Sometimes one can imagine a parking lot in Payson as being the flat top area of a mesa. Some riders are grouped around a fire. Some Hashknife riders have hashknife marked chaps to denote how many rides these men have taken. Some men are taking their saddles off of hard ridden ponies, breathing heavily in the cold mountain air. A small, make shift corral for the horses and tack, is seen in the distance. A chuck wagon with hot coffee brewing and cowboy beans served and being eaten by men just coming in from their leg of this historic ride completes this scene from yesterday.
But then, one looks again, and there are horse trailers parked behind large trucks with four doors and decorated with western brands representing various ranches.
Some riders are smoking hand rolled cigarettes, some lean on their mounts, smiling and posing for pictures. Curious people stop and park their cars, get out and walk around, staring; wondering: can I ask for a picture of them, can I get an autograph?
County Sheriff cars are parked anywhere they want to, lights on and flashing, waiting for the last riders to enter town. A grouped ride will be climaxed at the Payson Post Office and the 26 bags of Hashknife Pony Express, hand stamped letters, can continue their journey to Scottsdale the next day.
The parking lot at the post office is alive with noise, music, people milling around, digital cameras recording this detail and that, as everyone waits for the announcement that the riders are coming.
It isn't as cold this year, this 53rd running of the mail. The sun is bright but low in the sky and draws long shadows. It is difficult to position one's self for a strategic shot with the sun so low in the sky. It is a professional photographer's nightmare.
The riders arrive and gallop into the roped off area as the crowd cheers and whistles. The postmaster pushes a cart out to the ramp and signals the riders to hand over their sacks of mail. Lining up and handing it off is a process of moving the horses around and getting the bags on the left side of the horse into the waiting hands of mailmen.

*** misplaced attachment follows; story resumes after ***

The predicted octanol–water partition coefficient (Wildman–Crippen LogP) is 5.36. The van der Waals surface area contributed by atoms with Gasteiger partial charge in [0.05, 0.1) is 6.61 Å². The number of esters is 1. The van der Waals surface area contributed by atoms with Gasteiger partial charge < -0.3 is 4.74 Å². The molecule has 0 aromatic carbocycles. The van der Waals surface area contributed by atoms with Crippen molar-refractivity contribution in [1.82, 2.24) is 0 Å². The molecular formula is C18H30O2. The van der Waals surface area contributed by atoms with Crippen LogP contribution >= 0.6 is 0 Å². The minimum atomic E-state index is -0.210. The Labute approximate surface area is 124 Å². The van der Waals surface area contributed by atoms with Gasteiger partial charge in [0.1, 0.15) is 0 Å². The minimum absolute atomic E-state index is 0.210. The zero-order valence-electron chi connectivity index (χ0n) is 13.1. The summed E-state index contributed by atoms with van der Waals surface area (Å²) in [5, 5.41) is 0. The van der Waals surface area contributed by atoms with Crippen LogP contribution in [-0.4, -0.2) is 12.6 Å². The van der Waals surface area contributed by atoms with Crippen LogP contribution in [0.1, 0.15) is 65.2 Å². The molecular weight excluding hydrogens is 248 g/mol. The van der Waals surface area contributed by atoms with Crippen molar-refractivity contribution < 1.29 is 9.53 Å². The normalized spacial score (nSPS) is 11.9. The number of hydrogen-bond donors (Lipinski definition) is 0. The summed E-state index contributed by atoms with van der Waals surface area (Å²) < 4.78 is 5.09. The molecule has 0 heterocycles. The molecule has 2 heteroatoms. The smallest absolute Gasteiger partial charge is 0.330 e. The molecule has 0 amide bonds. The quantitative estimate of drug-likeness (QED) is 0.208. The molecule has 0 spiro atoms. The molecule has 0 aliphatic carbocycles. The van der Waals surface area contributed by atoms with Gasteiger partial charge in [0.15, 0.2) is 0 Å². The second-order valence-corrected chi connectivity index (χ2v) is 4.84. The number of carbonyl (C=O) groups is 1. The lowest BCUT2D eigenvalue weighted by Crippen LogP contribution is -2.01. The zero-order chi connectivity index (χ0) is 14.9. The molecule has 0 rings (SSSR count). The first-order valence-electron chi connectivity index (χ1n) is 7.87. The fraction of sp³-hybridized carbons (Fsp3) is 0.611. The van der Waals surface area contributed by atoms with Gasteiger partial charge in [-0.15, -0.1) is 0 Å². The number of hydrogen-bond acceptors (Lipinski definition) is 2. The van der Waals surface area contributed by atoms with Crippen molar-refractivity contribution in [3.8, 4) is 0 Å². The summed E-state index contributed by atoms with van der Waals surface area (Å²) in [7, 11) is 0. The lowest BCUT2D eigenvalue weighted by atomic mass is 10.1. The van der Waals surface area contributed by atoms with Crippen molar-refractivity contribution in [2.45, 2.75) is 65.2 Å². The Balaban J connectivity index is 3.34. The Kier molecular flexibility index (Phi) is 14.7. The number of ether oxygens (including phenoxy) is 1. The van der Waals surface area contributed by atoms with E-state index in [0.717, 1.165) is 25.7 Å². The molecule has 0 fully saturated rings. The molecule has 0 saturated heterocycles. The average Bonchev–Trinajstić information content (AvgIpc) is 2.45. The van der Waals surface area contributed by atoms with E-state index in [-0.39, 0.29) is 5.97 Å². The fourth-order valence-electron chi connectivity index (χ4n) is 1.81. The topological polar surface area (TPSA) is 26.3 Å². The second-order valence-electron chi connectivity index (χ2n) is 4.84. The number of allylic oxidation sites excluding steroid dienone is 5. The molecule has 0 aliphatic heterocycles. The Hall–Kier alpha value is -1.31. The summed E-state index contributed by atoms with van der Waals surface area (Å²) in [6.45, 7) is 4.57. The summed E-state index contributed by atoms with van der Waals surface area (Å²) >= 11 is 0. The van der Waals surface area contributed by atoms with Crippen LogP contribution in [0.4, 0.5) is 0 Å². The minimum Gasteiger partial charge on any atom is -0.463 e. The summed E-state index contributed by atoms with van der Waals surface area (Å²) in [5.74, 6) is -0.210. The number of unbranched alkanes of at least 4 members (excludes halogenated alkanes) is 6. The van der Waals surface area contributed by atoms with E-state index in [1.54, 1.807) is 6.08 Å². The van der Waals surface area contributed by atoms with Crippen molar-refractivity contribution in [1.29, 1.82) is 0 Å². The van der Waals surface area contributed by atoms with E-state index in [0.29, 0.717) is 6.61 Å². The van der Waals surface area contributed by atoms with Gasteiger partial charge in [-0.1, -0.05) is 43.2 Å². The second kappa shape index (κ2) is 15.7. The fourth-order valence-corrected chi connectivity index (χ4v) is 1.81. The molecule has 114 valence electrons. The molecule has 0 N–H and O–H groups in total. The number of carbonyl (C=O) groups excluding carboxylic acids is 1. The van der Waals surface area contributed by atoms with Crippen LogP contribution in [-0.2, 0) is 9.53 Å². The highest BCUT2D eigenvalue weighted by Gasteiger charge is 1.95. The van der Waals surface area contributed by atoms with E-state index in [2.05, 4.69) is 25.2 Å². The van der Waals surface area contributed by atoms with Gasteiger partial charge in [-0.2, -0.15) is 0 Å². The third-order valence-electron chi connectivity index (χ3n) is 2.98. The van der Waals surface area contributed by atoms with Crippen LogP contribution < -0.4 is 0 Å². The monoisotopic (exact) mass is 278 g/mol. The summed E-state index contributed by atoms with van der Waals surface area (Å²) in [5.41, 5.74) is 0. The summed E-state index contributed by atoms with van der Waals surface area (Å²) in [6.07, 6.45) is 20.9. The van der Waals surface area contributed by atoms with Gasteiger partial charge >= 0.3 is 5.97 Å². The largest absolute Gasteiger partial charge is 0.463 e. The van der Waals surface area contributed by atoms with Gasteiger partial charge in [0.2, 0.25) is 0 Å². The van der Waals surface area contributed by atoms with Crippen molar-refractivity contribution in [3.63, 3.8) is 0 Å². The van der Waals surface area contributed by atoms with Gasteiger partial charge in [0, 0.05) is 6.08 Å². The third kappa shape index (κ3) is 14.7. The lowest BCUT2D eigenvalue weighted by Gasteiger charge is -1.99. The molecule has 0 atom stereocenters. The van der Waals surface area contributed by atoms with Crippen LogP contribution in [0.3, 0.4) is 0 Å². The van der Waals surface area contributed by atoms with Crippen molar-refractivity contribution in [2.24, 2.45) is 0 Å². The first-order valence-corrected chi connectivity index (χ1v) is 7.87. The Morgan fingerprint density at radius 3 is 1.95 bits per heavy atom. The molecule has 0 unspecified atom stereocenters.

The crowd waits as riders approach the rope and are given scarves, posters and other paraphernalia to autograph. Children of various ages stare at the horses and the colorful leathers the Hashknife riders wear. People have come to see a tradition honored and re-enacted. They leave with treasures and wistful thoughts of what it was like, back in the day. The sun drops behind the hills on the west end of town as light fades and the air turns cold.
The riders truck their horses, and prepare for the evening banquet.
Strolling into the old casino room at Mazatzal Hotel and Casino, one notices smalls groups of men and some women, finely dressed in western attire, chatting sipping drinks, waving to friends. The only thing missing is the jingle of spurs and the smell of horse sweat from a long, hard, day of riding.
Snippets of conversation drift past; “I've never been up that trail, but Jim says his horse pulls back when they first go down the steep part of that draw;” “You want soda, Missy?” “Hay look, there's Chuck, I gotta ask him about...” and the sentence drifts away and mingles with the music provided by DJ Fred Carpenter.
A young lady's back is used as a place to sign a bandana. Several young ladies ply the crowd to purchase raffle tickets. Chuck Jackman finally arrives and is accousted by several people, one after the other, each with a genuine need, but they want it, right now. He is patient and friendly and does what he can, always under the gun to get'r dun.
A flag presentation ceremony commences, a pledge is heard from the mouth of a child, ever so sweetly, true and serious. The meal begins and everyone lines up to receive sharp tasting cowboy beans, beef, a baked potato and salad. Fine desserts are available for those who still have room, and some who don't but eat them anyway.
Placques and awards, and flowers are gifted, as speeches are pronounced proudly extolling the history, tradition, and cameraderie of this event. It is part of the American West, during a period that still fascinates, and enthrals, as these traditions are carried on.
It makes one want to find a horse and gallup into the future while visiting the past.